Lipo-chitooligosaccharides as regulatory signals of fungal growth and development (Nature Comms)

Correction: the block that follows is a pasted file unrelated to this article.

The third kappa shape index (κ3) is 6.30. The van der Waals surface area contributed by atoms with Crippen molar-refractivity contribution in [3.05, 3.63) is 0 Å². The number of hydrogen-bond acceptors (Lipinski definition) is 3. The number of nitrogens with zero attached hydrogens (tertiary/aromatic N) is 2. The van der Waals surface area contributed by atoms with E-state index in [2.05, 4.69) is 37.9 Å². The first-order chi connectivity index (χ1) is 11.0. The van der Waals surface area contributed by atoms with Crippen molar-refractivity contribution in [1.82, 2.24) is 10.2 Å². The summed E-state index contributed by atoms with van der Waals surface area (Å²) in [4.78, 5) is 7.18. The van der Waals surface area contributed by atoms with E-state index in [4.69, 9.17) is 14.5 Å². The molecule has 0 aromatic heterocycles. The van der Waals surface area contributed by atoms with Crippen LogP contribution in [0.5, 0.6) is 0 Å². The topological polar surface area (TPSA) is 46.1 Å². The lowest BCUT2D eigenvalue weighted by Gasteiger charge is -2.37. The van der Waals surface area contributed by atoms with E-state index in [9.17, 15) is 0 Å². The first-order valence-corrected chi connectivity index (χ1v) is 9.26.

During symbiosis, the rhizobia bacteria rely on their lipo-chitooligosachharide signals (LCOs) to associate with plants. This signal is perceived by plant receptor like kinase, LysM-containing receptors which activate the common symbiosis signaling pathway (CSSM). Fungal symbiosis with plants has also adopted a similar symbiotic pathway. But, are the LCOs signals limited to symbiotic fungi only? To address this, Rush et al. screened 59 species of fungi (covering most phyla) and found LCOs in exudates from 53 fungal species. Structural characterization of LCOs in exudates was done using mass spectrometry, revealing structural similarity across the fungal kingdom. The authors applied various combinations of synthetic LCOs to a saprophytic human pathogen, Aspergillus fumigatus, which showed not only increase in spore germination but also the transcriptional changes in genes related to cell membrane and perception within 30 minutes. Similar observation of fungal growth was seen in a yeast, Candida glabrata (which didn’t show LCOs exudate). Overall, the authors showed that the LCOs are produced by almost all species of fungi and act as regulatory signals for fungal growth and development. (Summary by Sunita Pathak @psunita980) Nature Comms 10.1038/s41467-020-17615-5